Kensington Palace has recently undertaken major building works as part of an ambitious project to increase accessibility for all, ensuring that the new extension, the new entrance and the new East Front Garden are accessible, and including the construction of a lift serving all floors – rendering all the palace levels open to visitors accessible to all for the first time. ‘Kensington – a palace for everyone’ opened in March 2012.

For those wheelchair users with some mobility, there are two small stone steps up into the main Enchanted Palace entrance, and there is a temporary ramp which staff are trained to use to assist visitors.

Manual wheelchairs are available for use within Enchanted Palace. Chairs are provided on a first come, first served basis and cannot be booked in advance. For health and safety reasons, staff are unable to assist in carrying wheelchairs or pushchairs.

The rest of Kensington Gardens offers something for most. Surroundings range from leafy, sylvan glades to the formal elegance of the Italian Garden adjoining Hyde Park (northern end of the Serpentine). This is a lovely spot for a picnic. “Pass the cucumber sandwiches darling..” Good Lord, someone DID invite Stephen Fry!

Albert Memorial LondonAt the southern edge of Kensington Gardens, the newly refurbished Albert Memorial looks pretty schmick these days, all freshly gilded and gleaming. It hasn’t looked better since it was erected in 1876. Albert’s gilding was stripped off during the First World War out of fear that German airship crews might use the sparkling statue as a navigational aid to drop hand-held bombs on Kensington Palace. That kind of dastardly, indeed beastly, deed was considered within the beastly Hun’s repertoire. Thank goodness it never happened. Phew!  And you try saying ‘beastly’ without an upper class twittish English accent – that’s not going to happen either… “Beastly, I say… just plain, well… beastly!”  Kinda fitting this year – a bit of Olympic Gold.

Royal Albert HallThe imposing Albert Hall (officially known as the Royal Albert Hall, coz Albert woz a Royal) stands opposite the statue, just outside the park. This is home of the famed Proms and all sorts of other musical and theatrical events.  The Albert Hall is as an impressive auditorium as any built to celebrate the British Empire. As you inspect it, perhaps hum that musical question from a Day in the Life (Beatles) off the Sgt Peppers album…

I read the news today, oh boy
Four thousand holes in Blackburn, Lancashire
And though the holes were rather small
They had to count them all
Now they know how many holes it takes to fill the Albert Hall

Yeah, yeah – so how many holes, then?  Couldn’t possibly be 4,000 holes transported from Blackburn because everyone knows when you are carrying holes you’re bound to drop one!

Rebecca Warren Cube 2003The Royal College of Music in Prince Consort Road and the Royal College of Art in Kensington Gore add to the area’s arty feel. And don’t miss the Serpentine Gallery in Kensington Gardens (10am – 6pm daily) – it is certainly worth a look. The exhibitions are usually avant-garde, often controversial and always free! This little number is titled Cube 2003 and the artist is Rebecca Warren. Don’t call us, darlin’, we’ll call you…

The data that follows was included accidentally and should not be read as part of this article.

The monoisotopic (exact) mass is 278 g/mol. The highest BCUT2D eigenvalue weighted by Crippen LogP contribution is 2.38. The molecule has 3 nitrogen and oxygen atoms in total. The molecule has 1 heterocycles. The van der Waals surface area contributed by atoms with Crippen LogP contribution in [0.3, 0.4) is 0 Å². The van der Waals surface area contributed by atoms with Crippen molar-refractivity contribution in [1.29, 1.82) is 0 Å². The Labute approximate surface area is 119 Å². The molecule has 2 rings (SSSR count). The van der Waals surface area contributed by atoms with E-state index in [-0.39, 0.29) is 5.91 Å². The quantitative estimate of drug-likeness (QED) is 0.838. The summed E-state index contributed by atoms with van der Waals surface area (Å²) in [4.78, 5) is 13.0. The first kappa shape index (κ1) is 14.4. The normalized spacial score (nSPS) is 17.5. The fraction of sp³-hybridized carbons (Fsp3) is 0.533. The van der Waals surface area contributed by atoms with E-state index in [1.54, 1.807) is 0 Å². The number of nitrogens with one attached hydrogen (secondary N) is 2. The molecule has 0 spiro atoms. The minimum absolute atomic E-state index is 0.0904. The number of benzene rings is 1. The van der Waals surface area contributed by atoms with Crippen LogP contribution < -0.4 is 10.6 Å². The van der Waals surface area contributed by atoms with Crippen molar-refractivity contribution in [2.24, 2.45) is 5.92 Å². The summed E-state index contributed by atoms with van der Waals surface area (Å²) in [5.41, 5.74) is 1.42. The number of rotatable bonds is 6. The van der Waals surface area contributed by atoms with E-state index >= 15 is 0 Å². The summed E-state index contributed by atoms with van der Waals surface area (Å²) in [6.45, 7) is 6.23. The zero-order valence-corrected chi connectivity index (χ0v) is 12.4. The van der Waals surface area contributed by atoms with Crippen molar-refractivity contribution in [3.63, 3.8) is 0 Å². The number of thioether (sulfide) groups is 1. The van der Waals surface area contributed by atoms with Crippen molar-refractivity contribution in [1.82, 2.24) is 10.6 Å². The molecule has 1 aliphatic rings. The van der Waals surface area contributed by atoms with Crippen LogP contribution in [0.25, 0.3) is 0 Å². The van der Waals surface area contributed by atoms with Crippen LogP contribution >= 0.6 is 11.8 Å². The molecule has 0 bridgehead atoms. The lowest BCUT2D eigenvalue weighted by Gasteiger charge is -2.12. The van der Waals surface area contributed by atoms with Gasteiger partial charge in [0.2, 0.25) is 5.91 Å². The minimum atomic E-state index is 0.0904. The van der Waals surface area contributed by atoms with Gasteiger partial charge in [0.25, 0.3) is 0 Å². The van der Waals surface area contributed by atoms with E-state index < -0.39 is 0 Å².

It’s not far from Kensington to Portobello Road, the world’s most famous market. Portobello is a long road running from Notting Hill to North Kensington. It’s really several markets, one after the other, and you can buy just about anything.

Portobello RoadMore than 2000 traders sell antiques, jewellery, coins, paintings medals and the like in the southernmost section. Portobello’s Antiques Market is open from pre-dawn to 6pm on Saturdays.

Most of the stallholders are canny dealers who know their stuff and exactly what it’s worth. So if you think you may come across a little old chap offering up a Regency cane as a window prop for 50 pence, sorry! Even so, there are good deals to be had. Little shops in the streets off Portobello are worth browsing – like art galleries and ceramic studios in the area around Elgin Crescent.

Let’s head to the West End area…

London West EndLondon’s West End is a vibrant, tourist hub with great history in its monuments and museums, with lively nightlife and arguably the best theatre in the world. You’ll find high teas and low bars and great shopping on the side. If you only have a few days, spend one of them here. If you have longer, you’ll come back for more.

There are lots of underground Tube options – Piccadilly Circus, Leicester Square, Tottenham Court Road and Covent Garden. For our wander we’ll hop out at Charing Cross station and you can head up St Martin’s Place or down Duncannon Street towards Charing Cross Road and Soho.

 St Martins in the Field LondonTourists and pigeons flock to Trafalgar Square and Nelson’s Column. The imposing Nelson’s column commemorates the defeat of Napoleon in 1805. If there’s a break in the traffic you can see down The Mall to Buckingham Palace where you will see the changing of the guard, the changing of the guard… (everybody sing!).

To the northeast of the square is the church of St Martin’s in the Fields, a charming and stunning piece of 18th century architecture with a wedding-cake spire. Nell Gwynn was buried in the crypt and during WWII Londoners used it as an air-raid shelter. Today the crypt houses a pleasant café and shop.

The National Gallery LondonOff the square to the north is the National Gallery (linked to St Martin’s by white stone). It’s one of the world’s finest art galleries with a time line from 1290 to 1920 – da Vinci, Holbein, Raphael, Titian, Vermeer, Seurat, Cézanne – they’re all hanging about in there and it’s free admission which means you can keep dropping in whenever you pass rather trying to take it all in at once.  Open 10:00am to 6:00pm daily and till 9:00pm Fridays.